I don't have a multimillion-dollar budget, no one's funding me. Leela and I are funding this ourselves because we wanted to create this space. Once Hillary tweeted, it unleashed this furious reaction—"oh, it's the worst website I've ever seen"—again, I just laugh, like, guys, chill! We just put up a Wordpress site with some memes and you're trying to turn it into the biggest media project ever created. We're thinking maybe we'll crowdfund, maybe we'll go for some professional investment money and try to grow staff. The one thing we will do is keep this thing running. We'll continue to put out information and provide a place for people to have this worldview.

As far as 2018 and 2020, moving forward, is there anyone in the party right now who's taking the baton from Hillary that you're interested in?

There have always been a whole bunch of wonderful Democrats. Elizabeth Warren, Kamala Harris, a whole bunch of others ... I'm really focused on 2018. We've gotta win. For 2018, the role that I'd like to play is to provide information for Democrats. Part of the idea of the Verrits, of the cards—and this was really Leela's idea—was to just give Democrats talking points, and factual ones, really triple-checked ones, to go out and argue with Republicans. All the attacks on Verrit seem to be coming from the left, which is truly unfortunate. Breitbart and the Daily Caller did pieces about it, but they're writing about the left coming after it. Yes, they're spreading my brand and everything, which is helpful to us, because it builds our capacity to attract more of our audience, but at the same time, it's not productive. To try to tear it down with such fury is really deeply unfortunate. It says more about them than it says about me and Leela, who are just two people trying to go out there and fight for Democrats.

Last night you tweeted at Sopan Deb—

Let me tell you what happened with Sopan, I'm glad you asked about that. So last night in rapid succession, Nick Confessore, I think Philip Bump, a couple of others—major figures in the media, all men—one after the other started going after Verrit. Making fun of it, or tweeting Jack Shafer's article at Politico. Jack has always disliked me. I blocked him last year when he was writing vicious pieces about Shareblue when I was running it. Meanspirited pieces. So I was not surprised that Jack wrote a piece about this and put in as much venom as he could. One after the other in my mentions I was seeing these people going after Verrit, and it showed that [Deb] had liked one of the [fake] Verrits making fun of me. And so because I like him, I said, 'you too, Sopan?' Because I thought, there's no way you are really doing this as well. I said something in my tweet about the reaction from the media, like, why is the media doing this. So his like of the tweet happened after four or five major other media figures, so I thought maybe they had all seen each other's tweets and he was just doing it ... my tweet at him was simply a question, like, you too?

He then responded, 'what are you talking about?' So I just screenshotted it, like, 'here, you liked this tweet that was mocking Verrit, maybe it wasn't intentional.' And then I was exhausted. Like 20 minutes later I went to bed. But the notion that I was somehow having a meltdown was just hysterically funny to me—I just felt like maybe for some reason these four or five reporters from major publications had decided they were going to start going after Verrit and I was surprised that he was among them. And I like the guy and I admire what he does, so it wasn't a personal thing.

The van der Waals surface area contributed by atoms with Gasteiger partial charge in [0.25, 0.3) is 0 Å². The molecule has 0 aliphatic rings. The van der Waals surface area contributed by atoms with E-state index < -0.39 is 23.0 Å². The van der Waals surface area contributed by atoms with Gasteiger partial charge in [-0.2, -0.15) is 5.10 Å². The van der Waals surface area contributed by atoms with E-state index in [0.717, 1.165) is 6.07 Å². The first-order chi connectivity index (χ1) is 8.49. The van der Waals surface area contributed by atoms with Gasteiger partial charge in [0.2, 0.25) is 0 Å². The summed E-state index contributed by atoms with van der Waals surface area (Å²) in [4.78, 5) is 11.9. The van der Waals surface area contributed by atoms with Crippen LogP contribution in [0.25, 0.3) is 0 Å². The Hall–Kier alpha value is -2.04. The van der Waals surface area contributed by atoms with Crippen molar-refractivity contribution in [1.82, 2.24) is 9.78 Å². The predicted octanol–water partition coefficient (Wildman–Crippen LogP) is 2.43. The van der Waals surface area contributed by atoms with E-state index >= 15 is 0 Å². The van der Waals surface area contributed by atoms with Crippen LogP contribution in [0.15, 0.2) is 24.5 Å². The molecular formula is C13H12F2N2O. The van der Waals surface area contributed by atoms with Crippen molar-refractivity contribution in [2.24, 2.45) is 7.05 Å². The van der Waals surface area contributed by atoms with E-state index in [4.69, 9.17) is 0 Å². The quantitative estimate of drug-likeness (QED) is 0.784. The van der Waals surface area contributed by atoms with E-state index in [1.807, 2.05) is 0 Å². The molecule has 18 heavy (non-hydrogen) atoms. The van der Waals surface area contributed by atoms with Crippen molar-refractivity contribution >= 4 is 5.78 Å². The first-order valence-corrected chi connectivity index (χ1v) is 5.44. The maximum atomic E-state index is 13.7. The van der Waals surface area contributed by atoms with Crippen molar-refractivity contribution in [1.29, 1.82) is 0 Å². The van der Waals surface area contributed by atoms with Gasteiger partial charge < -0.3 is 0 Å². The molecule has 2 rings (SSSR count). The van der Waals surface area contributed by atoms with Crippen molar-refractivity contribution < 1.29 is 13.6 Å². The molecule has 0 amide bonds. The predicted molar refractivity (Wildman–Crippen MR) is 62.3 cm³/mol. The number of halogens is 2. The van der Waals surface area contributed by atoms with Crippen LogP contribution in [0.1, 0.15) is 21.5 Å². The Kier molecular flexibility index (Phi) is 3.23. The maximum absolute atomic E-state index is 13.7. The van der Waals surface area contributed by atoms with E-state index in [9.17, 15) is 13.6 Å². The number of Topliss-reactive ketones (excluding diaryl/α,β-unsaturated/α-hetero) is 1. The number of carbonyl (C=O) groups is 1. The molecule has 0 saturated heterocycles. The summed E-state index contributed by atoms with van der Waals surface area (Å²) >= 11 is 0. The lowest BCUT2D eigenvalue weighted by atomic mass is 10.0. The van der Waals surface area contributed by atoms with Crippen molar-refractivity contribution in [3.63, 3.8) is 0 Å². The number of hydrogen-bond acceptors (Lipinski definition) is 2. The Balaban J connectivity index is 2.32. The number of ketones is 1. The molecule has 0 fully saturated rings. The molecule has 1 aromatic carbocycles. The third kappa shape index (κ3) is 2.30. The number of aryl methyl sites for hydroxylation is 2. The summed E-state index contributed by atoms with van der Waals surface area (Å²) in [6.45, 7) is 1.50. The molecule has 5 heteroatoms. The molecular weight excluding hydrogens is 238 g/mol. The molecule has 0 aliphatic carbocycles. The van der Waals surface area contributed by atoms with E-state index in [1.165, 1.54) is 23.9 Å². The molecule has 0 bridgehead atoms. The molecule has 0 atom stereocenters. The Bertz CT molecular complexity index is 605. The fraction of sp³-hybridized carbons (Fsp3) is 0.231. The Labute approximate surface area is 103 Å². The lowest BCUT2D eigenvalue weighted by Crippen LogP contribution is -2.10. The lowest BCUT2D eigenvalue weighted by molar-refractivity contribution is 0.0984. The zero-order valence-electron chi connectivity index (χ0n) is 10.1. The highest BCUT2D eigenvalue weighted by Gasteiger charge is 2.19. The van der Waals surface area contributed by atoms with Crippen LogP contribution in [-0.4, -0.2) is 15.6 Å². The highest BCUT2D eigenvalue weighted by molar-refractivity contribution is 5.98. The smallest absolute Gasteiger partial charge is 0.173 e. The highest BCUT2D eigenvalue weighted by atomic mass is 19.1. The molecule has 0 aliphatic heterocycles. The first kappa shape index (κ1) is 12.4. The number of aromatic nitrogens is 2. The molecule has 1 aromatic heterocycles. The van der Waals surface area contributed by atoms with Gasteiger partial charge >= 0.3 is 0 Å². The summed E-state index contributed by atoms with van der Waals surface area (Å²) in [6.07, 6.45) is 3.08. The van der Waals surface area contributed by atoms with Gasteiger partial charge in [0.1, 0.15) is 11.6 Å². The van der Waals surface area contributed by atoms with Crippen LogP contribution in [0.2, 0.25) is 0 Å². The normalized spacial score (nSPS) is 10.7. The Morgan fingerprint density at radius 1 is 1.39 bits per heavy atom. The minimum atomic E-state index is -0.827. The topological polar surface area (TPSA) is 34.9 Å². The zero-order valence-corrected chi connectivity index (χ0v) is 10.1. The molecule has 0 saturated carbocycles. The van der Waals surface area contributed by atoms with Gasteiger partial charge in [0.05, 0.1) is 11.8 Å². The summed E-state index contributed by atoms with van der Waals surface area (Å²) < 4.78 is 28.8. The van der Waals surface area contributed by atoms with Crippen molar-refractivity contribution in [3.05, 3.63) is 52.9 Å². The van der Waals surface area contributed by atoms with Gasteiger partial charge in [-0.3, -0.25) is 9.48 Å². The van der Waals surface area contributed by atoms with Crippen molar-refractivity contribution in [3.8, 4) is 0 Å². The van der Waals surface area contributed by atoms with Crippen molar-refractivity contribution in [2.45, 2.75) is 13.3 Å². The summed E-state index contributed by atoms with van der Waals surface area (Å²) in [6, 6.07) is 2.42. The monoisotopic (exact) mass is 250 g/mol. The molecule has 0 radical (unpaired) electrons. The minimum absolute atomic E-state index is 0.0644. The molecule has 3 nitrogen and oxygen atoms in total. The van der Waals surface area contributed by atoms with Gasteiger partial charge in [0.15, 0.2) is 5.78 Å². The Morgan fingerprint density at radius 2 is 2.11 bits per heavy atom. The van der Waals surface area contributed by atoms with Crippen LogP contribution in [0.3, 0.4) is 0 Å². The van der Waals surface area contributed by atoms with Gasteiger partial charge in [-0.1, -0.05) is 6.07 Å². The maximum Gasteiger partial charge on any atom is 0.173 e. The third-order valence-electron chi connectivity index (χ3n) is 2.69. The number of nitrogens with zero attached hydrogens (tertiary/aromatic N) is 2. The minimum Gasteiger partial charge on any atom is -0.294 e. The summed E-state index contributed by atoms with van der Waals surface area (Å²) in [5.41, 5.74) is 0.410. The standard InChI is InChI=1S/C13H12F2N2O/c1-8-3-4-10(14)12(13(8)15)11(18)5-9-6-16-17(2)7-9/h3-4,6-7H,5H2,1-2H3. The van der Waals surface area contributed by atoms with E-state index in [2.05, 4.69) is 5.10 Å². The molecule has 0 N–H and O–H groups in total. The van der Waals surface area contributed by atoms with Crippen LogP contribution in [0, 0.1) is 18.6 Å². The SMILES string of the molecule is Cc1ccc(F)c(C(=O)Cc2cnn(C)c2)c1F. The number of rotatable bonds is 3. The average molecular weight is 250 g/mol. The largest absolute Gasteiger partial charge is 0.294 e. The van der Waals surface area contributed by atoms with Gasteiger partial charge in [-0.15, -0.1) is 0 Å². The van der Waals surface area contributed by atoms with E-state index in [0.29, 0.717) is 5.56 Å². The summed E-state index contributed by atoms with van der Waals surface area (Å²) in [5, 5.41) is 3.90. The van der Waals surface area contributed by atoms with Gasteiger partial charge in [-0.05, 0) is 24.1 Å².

But here's the personal thing, this all needs to be understood—I don't take this stuff as personally as it may sound like on Twitter. I grew up in a war. I lived in bomb shelters. I've seen the worst of humanity. Arguing with people on Twitter, to me—they're important issues, so I don't want to make light of them, but I'll throw a punch and I'll take punches back. At night I go back to my family and I enjoy my life. And I wake up the next day and I fight for these things again. I have a very, very thick skin, or I wouldn't still be doing this. I choose to do this. I don't need to do this financially. I do this because I care and I take the heat that comes with it.

Do you like doing it? It seems exhausting.

It is exhausting! You know, when you wake up and half the media world is mocking your website and thousands of trolls are coming at you, thousands of people saying "you've made the worst website in history and you're an awful human being, we're dunking on you"—I think, why am I exposing myself to this? And then I always center my main purpose: I want Democrats to win, I care about the country, and I really care deeply about the community that Leela and I want to serve. These are people who voted the right way, who worked to elect Hillary. These people don't feel visible to the media that's going after Verrit. So when I tell you that dynamic's working in my favor and I'm amused by it, it's like, guys, the more you ridicule and mock and attack, the more you're telling these people that the one site that was created with headlines they actually relate to"—it's like, great!

I can't tell you how many letters, emails, site comments we've gotten, like, "the more I see you being attacked the more I want to sign up." These people are real and I care about them. I don't take their concerns lightly. I'm fighting for them. The reason I expose myself to this when I don't have to is because I feel like in the end, a new day comes, and all of these fights that I have on Twitter fade away, and the next day there's a new day and Trump does something else, we're fighting the good fight for the right cause. It's the only reason I would expose myself to this, honestly. There's back and forth, but in the end we're fighting for something that matters.